As others have posted, the company gains capital in return for its new shares.
However, the share price can still fall.
The problem is that the share marked is affected by supply and demand like any other marked. If the company just issues the new shares at marked price, they will have problems finding buyers. The people who are willing to pay that price has already bought as many shares as they want.
The company does this to raise capital, and depends on the shares actually selling for this to work. So, they issue shares at below marked price to attract buyers and the shares get diluted. In the end the share will usually end up somewhere between the old marked price and the issue price.
The old share owners are probably not too happy about this and will not accept this plan. (At least here in Norway, share issue has to be accepted at a shareholder meeting)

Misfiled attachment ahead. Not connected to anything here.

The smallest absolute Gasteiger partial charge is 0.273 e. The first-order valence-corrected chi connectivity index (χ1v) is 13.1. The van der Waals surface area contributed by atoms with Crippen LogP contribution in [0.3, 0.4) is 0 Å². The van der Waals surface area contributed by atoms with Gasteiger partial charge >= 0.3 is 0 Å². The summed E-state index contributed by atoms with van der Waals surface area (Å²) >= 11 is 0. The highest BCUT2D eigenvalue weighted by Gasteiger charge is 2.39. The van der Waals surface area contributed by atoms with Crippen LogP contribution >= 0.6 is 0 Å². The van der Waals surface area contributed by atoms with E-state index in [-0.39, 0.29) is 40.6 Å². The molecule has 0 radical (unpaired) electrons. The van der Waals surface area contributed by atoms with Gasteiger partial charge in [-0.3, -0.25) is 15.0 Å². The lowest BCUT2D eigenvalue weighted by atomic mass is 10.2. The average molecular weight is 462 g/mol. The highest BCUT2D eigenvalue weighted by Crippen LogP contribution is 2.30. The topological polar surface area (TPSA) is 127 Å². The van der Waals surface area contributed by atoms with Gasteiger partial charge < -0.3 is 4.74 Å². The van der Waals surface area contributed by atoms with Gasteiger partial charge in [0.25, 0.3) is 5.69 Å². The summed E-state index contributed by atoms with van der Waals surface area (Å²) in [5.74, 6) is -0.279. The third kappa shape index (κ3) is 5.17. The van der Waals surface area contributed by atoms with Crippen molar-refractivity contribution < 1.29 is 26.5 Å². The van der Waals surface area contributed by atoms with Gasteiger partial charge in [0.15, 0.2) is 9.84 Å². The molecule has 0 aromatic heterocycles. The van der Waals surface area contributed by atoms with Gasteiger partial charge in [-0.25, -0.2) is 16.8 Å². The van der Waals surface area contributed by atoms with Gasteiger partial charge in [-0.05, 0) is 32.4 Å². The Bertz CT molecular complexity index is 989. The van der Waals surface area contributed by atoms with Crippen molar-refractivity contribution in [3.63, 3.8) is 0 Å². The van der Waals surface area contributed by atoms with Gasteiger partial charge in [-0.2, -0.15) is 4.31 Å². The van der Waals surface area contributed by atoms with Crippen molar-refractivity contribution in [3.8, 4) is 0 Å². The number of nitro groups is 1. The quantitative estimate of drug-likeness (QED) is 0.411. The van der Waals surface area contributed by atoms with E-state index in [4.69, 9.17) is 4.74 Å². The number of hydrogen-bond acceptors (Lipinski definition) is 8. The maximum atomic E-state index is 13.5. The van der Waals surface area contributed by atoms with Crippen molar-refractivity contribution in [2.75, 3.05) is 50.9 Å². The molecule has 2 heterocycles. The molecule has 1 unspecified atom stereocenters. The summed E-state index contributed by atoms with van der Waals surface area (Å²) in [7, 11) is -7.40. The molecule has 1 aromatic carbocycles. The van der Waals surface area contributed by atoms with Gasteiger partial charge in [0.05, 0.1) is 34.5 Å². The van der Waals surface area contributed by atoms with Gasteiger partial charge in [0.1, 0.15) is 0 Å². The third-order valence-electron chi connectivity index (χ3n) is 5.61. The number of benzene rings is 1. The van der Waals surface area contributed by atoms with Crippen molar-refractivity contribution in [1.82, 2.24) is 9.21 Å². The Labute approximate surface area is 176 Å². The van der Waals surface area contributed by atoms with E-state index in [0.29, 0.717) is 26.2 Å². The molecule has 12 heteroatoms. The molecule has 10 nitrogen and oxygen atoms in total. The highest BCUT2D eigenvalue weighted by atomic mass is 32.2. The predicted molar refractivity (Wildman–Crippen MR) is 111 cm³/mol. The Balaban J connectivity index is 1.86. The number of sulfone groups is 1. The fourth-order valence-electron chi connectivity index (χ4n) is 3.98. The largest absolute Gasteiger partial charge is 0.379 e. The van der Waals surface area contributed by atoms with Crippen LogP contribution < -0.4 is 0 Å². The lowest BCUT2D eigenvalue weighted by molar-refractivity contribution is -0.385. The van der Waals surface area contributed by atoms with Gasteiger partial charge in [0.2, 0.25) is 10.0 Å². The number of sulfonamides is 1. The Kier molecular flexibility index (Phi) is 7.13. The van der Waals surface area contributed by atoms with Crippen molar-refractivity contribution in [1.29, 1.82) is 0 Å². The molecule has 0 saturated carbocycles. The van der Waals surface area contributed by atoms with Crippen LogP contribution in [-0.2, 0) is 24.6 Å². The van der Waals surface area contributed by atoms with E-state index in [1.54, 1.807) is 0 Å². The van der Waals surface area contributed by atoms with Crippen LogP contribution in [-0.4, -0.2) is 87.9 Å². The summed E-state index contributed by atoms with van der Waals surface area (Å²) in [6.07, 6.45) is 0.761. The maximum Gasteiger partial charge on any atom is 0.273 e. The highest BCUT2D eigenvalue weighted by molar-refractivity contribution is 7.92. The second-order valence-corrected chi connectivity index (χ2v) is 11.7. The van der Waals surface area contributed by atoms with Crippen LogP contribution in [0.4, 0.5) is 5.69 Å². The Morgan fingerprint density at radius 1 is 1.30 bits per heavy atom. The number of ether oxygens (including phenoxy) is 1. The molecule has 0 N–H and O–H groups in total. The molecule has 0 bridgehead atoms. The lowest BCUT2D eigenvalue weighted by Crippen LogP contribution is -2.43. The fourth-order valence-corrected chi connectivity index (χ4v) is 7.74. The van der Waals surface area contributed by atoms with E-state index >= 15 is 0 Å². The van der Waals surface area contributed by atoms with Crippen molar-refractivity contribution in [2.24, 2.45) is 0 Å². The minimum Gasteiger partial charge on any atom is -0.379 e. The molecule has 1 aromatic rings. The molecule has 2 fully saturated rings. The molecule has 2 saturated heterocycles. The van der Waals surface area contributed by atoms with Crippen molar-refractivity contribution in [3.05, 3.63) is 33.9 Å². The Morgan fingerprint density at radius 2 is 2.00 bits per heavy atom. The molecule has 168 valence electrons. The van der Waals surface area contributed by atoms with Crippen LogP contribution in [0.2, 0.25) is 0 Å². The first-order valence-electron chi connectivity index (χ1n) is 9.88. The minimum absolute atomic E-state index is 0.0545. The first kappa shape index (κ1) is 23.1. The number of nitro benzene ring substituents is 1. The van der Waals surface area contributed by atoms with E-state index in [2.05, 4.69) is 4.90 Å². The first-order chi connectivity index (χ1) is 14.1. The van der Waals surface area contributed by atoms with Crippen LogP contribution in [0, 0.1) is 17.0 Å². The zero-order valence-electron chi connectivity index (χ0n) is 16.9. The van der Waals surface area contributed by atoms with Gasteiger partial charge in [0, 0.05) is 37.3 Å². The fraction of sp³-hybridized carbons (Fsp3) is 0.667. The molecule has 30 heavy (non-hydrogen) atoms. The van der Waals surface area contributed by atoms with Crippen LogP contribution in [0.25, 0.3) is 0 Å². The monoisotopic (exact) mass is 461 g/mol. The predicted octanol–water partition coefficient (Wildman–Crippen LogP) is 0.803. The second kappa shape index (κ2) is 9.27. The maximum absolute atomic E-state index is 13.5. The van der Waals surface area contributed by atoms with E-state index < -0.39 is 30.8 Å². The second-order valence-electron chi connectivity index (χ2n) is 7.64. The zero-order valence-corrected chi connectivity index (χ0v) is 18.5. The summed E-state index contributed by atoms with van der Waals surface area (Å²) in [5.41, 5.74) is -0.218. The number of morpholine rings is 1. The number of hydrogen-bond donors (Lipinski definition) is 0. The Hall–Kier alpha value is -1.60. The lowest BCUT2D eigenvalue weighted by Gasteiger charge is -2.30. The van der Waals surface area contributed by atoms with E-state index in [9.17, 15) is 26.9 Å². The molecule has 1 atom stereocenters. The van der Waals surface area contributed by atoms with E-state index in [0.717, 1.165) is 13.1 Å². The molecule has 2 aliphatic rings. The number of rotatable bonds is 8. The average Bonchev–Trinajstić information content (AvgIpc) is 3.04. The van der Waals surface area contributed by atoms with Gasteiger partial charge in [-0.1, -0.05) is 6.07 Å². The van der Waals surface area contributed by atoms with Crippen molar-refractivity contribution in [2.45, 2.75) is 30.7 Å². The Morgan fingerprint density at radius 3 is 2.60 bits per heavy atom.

So, what is often done instead is to issue buy options for the required number of shares at the below-marked price. These options are given (for free) to the current share holders proportional to their current holding.
If everybody exercises their options they get new cheap shares that compensates for the loss of share value. If they don't have the capital themselves, they can sell the options and get compensation that way instead.